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Kornhauser Health Sciences Library

Lucien Davenport: The Case


The Case



Mr. Lucien Davenport is a 69-year-old patient who has been your clinic patient for the last 3 years. He is originally from New Orleans, but he and his wife relocated to Louisville where their daughter lives following loss of their home in Hurricane Katrina. You typically see him every 3 to 4 months to maintain control of his diabetes (type 2) and his hypertension, hyperlipidemia, gout, and peripheral vascular disease. In the last year, he has missed a couple of regular appointments despite rescheduling and calling him personally. When you call him to see why he did not come to clinic, you learn that his wife of 43 years died 9 months ago, and he promises to come back to clinic for his next regularly scheduled visit in a couple of months.

Before that appointment occurs, his daughter JoAnn brings Mr. Davenport to the ER for a gout flare. She also asks to speak to the social worker in private due to her concerns about Mr. Davenport’s safety at home. The ER social worker records the concerns in her notes and coordinates moving his appointment with you up to the following week to both follow-up on his gout flare and talk to him and his daughter about how things are going at home.

Social worker additional history regarding home function states:

Daughter privately reports (in hallway where she asked to speak without client, who is her Father) finding spoiled food out at home and finding stove left on for unspecified period at least once. Daughter reports that Father will not show her the checkbook or bills or give her access to the checking account shared with her Mother prior to Mother’s death, and finding collection notices piled at doorstep with uncollected mail. Daughter reports weight loss in Father and periods of confusion about year and whether Mother is still alive. Daughter reports Father is not showering or shaving as usual. Daughter also reports she took the car keys away out of fear that Father would drive and hurt himself or others. Daughter also reports that Father has a collection of guns in the house and that they are loaded. When encouraged to discuss her concerns with Father in front of Social Worker, Daughter refused, saying he would get angry and leave the ER. Social Worker advised Daughter of resources available with mental inquest warrant procedure and crisis line for Adult Protective Services if she is worried about her father’s imminent danger to self or others.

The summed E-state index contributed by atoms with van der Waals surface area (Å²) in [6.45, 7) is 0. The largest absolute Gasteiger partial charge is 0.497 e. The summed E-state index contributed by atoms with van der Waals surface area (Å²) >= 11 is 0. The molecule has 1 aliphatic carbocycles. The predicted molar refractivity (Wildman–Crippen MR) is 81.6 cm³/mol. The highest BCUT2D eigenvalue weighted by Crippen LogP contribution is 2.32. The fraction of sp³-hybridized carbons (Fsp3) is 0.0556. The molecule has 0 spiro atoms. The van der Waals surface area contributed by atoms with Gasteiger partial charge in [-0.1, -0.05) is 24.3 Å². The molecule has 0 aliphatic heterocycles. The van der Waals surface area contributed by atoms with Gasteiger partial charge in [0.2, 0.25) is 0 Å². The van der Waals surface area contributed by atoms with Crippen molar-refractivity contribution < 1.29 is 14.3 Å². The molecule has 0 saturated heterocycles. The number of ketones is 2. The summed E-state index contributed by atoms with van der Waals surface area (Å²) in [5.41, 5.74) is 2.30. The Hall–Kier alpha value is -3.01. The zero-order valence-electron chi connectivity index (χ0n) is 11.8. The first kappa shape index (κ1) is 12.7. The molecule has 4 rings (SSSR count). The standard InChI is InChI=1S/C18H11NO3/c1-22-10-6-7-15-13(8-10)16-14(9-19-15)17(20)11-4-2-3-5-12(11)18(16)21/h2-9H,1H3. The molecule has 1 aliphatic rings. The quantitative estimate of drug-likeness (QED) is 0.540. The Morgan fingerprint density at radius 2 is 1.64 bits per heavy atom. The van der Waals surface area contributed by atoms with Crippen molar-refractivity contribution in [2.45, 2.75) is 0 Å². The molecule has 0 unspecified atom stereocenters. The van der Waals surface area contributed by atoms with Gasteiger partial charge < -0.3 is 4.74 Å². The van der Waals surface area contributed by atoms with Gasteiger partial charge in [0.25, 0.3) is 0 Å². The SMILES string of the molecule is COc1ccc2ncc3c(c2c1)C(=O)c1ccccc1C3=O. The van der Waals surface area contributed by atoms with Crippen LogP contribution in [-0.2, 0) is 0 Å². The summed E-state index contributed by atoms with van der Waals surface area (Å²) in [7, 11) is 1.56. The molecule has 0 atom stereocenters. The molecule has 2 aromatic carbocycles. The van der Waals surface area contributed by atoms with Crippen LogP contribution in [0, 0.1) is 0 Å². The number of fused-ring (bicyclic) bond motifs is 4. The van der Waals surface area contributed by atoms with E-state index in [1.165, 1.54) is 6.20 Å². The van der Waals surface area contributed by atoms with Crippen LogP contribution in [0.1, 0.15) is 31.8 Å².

Client’s willingness to share and discuss his care with the daughter is assessed, and he refuses this permission. His level of education and financial situation were assessed. He has a 9th grade education and was employed previously as a maintenance man in the public school system in Louisiana and has been retired since relocating to Louisville. He and his wife had pensions that they lived on, and hers has been discontinued since her death 9 months prior. His pension with social security amounts to $2677 per month, and he lives in a small home that he and his wife purchased with insurance money following Katrina. Daughter lives a few miles away and is the only remaining family. His wife had a $30,000 death insurance benefit that was used to pay her funeral expenses and remaining healthcare bills after she died of pneumonia due to COVID-19 9 months ago. The couple attended the local Southern Baptist church at the wife’s preference until her death, and he has not attended since. He has not identified a financial or medical surrogate decision-maker, and has no advanced directive in place. He refuses to discuss the possibility of planning for these during today’s interview.

Client reports to Social Worker that he has been “down” since his wife died and that she “used to cook and do the bills” and he has not “felt like doing any of that.” When asked about weight loss, he says he is eating, but not as well as when his wife was alive because “she was a great cook.” When asked about the financial consequences of not paying bills, he gets angry and says “I’m not a child, I’ll get to it, they aren’t even that behind” and then says his daughter needs to “mind her own business” and that “she wants my money so she doesn’t have to wait to inherit it, she has all of this credit card debt and is about to get kicked out of her apartment.” When asked who he could call if he was in crisis and needed someone to talk to, he said “I guess not my daughter since she’ll just get you guys to come lock me up and then take all my money!”

Clinical Librarian

Ansley Stuart's picture
Ansley Stuart
Health Science Campus
Kornhauser Library, Rm 204

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